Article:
Why are we still waging war for the US?
On this day in 1971, Richard Nixon publicly announced his intention to wage an all-out war on drugs, which he labelled "public enemy number one". Share this video
New Zealand politicians quickly followed his lead, passing the Misuse of Drugs Act in 1975. And now, fifty years after Nixon's speech, little has changed.
We know we can do better - in some ways we already are. New Zealand has pioneered its own homegrown solutions like needle exchanges, recently-legalised drug checking and recommendations in the 2011 Law Commission review of MODA.
Now, the Drug Foundation is calling for a new health-based law to be passed – following the repeal of MODA – and for more resources devoted to education, prevention, harm reduction and treatment.
Not enough people know the connection between Nixon’s infamous proclamation and the thousands of convictions for low-level drugs offences here in Aotearoa New Zealand. We need to change that.
The generous donations of a small number of our supporters, who heeded our call a few weeks ago, allowed us to produce this video to mark the occasion. A massive thank you to everyone who contributed.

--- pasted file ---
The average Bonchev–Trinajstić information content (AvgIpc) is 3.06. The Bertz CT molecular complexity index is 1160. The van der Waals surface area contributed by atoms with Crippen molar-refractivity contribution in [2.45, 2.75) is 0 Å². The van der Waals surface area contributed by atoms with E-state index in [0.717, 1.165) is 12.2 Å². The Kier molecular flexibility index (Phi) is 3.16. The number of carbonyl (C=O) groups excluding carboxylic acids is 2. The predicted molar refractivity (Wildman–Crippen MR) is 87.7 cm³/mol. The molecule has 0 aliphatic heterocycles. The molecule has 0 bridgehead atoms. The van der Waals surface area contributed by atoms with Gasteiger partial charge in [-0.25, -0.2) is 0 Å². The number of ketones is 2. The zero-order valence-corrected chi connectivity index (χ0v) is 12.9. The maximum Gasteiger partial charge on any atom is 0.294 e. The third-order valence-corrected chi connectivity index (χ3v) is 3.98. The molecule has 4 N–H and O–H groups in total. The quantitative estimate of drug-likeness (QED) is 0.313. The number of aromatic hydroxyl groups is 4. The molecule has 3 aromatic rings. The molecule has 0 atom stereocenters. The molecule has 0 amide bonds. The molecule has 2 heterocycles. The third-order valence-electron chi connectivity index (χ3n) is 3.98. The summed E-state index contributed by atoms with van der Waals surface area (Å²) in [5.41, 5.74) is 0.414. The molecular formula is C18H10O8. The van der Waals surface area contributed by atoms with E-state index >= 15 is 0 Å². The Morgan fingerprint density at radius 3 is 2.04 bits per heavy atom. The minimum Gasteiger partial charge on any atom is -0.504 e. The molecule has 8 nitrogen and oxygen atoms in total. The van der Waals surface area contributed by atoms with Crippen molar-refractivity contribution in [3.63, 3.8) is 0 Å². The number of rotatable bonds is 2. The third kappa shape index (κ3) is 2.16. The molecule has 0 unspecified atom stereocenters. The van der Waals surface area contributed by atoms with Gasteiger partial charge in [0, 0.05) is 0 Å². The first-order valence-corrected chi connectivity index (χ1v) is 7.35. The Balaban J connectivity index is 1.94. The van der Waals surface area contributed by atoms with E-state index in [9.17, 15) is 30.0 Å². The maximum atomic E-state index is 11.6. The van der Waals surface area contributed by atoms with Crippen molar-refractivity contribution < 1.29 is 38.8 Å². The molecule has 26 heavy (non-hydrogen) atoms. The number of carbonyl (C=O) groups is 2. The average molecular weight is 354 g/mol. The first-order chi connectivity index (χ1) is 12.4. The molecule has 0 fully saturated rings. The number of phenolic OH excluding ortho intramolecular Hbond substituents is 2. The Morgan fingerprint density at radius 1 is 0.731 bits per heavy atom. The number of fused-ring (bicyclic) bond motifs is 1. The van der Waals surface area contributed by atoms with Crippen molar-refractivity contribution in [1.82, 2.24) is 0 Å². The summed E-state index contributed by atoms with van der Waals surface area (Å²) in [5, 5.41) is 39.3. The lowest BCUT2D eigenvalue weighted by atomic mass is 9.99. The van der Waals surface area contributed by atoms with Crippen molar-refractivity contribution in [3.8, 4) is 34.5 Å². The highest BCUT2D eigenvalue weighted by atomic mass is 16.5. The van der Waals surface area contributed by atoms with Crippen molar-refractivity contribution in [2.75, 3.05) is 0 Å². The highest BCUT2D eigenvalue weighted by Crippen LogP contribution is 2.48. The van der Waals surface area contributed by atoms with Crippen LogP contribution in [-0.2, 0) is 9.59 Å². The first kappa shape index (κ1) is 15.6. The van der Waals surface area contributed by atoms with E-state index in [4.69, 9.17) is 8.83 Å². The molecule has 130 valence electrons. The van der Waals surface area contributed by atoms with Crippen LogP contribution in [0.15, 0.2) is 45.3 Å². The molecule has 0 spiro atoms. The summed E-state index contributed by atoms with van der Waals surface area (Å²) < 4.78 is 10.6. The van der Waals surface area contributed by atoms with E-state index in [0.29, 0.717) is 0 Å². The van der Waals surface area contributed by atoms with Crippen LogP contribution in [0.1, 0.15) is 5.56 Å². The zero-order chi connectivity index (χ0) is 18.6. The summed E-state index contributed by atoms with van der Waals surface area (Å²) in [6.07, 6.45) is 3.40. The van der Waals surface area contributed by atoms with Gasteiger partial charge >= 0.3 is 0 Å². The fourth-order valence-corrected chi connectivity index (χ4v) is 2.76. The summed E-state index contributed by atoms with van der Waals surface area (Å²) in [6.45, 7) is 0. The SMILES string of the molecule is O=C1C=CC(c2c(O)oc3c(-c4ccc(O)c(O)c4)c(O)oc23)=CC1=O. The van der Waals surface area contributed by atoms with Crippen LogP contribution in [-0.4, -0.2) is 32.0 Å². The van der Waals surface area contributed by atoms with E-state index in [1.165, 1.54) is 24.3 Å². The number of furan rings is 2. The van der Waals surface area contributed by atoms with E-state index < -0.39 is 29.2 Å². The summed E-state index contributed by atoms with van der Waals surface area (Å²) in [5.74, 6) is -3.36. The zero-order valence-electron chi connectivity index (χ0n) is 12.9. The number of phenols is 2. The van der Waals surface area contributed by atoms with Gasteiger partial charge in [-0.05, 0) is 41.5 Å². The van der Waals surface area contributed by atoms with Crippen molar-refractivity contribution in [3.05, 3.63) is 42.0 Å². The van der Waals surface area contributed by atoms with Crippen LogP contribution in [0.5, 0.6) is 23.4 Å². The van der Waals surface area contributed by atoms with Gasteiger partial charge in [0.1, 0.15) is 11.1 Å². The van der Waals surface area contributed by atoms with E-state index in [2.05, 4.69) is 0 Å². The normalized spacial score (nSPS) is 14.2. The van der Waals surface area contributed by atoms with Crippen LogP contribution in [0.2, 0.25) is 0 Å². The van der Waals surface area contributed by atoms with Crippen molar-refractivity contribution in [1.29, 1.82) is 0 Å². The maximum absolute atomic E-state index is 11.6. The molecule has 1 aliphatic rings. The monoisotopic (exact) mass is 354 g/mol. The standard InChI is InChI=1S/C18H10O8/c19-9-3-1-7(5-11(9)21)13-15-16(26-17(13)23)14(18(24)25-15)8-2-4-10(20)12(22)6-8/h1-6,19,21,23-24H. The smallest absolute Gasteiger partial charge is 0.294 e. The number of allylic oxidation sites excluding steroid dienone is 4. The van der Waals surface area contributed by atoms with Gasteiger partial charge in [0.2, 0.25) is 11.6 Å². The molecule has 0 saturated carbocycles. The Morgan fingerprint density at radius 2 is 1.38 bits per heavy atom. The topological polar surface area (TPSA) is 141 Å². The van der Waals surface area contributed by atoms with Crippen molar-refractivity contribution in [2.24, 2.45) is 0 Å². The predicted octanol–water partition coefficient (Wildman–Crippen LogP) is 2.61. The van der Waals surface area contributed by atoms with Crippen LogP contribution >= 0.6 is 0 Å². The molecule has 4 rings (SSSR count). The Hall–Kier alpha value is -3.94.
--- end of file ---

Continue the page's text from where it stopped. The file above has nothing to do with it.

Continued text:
We are asking for help to fund this work – we need independent funds that we can spend making the case for law reform and decriminalisation. Please DONATE NOW.
But mostly, we need make sure as many people see this video as possible - so please share it widely on Facebook, twitter or YouTube. Let's get people talking about why New Zealand needs to change its drug law.
We can’t afford to wait another year, let alone another decade, before we turn our back on Nixon’s ill-conceived war. Join us in putting in place compassionate approaches to drugs in Aotearoa New Zealand.
Drug harm experts say funding for a nasal spray that reverses opioid overdoses is critical in the face of an increasingly toxic drug supply and the emergence of powerful synthetic opioids.
Survey participants also reported that barriers to accessing services, resources and information were high.
A group of powerful synthetic opioids that were first detected in the country just a year ago may have already been linked to several deaths.